Holding just 140 guests means the Adventurer perfectly utilises its space to create spacious and stylish voyages. A fleet of 14 zodiacs ensures that every guest can maximise their expedition experience once on board. Complete with stylish accommodations, two restaurants and a bar and lounge area guests will find a number of avenues for relaxation. Furthermore, the ships Open Bridge policy means that guests will be able to first-hand experience the expedition experience from the eyes and shared experiences of the captain and crew. A host of guest lectures from botanists, naturalists, historians and experts will be shown in the ships Presentation Theatre or guests may simply choose to unwind in the library, heated salt water pool, sauna room, gym or enclosed hot tub.
Each voyage on board the Adventurer is entirely unique. As your team of on board experts and well travelled crew meticulously plan and design each exploration in true expedition style.
Speed: 15 Knots
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We believe that appropriate accommodation should add to the authentic travel experience, as well as providing utmost enjoyment. For that reason our accommodation is scrutinised by our staff on the ground frequently, ensuring the properties adhere to our high standards. This key will help you understand the levels of accommodation available on this tour.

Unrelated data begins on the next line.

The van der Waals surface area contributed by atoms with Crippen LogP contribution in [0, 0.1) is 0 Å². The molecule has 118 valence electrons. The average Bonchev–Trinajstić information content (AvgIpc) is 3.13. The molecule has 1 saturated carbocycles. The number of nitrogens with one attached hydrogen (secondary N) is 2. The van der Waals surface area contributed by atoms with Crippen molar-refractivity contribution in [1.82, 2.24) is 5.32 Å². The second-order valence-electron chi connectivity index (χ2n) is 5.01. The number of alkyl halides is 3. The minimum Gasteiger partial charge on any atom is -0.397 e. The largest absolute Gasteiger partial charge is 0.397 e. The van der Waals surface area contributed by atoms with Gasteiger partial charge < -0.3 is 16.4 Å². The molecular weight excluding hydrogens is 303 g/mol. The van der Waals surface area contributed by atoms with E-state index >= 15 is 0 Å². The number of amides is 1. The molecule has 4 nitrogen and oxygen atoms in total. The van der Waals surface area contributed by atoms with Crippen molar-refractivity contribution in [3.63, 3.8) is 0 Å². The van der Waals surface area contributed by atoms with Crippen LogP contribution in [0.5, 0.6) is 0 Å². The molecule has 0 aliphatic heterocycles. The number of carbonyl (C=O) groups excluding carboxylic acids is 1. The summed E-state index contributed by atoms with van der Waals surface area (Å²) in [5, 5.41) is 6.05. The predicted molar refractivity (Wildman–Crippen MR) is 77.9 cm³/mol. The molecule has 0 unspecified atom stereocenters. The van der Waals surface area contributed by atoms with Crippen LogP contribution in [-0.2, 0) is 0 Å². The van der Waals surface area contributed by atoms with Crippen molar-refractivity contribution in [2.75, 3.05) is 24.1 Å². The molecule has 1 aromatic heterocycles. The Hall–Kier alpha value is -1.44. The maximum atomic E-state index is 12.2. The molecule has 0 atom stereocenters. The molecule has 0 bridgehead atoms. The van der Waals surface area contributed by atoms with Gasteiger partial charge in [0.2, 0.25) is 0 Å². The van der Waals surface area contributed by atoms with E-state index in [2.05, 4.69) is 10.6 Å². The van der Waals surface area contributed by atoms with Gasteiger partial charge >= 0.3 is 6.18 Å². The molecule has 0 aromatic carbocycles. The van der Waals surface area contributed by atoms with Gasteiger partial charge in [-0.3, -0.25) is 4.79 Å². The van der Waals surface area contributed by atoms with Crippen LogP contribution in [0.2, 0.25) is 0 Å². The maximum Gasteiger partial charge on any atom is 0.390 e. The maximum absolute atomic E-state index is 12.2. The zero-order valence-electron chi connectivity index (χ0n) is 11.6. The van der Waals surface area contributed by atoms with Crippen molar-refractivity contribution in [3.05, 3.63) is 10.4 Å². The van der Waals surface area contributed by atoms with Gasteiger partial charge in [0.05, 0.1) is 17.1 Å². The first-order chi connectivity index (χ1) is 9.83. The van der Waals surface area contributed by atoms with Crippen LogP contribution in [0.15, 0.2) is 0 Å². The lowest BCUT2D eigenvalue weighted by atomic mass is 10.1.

Comfortable properties with dependable facilities and service.
Comfortable properties with dependable facilities and service.
Luxurious properties with impeccable facilities and service.
|Beyond Fiordland | Heritage Adventurer from £ 6,992|
|20 Dec 2023||31 Dec 2023||12|
Cabin Accommodation on board vessel
All meals whilst on board
Landing Fees (valued at 500USD per person)
Guiding and lectures by experienced expedition crew
Expeditions by zodiac according to itinerary
Visa and reciprocity fees (if applicable)
All items of a personal nature
Laundry and drinks
Customary gratuities for staff and expedition crew
Available on request. Please contact us for more information.
Please note this itinerary may be subject to change due to weather and sea conditions.
Departure date, seasonality and availability. Prices are subject to change and availability at the time of booking.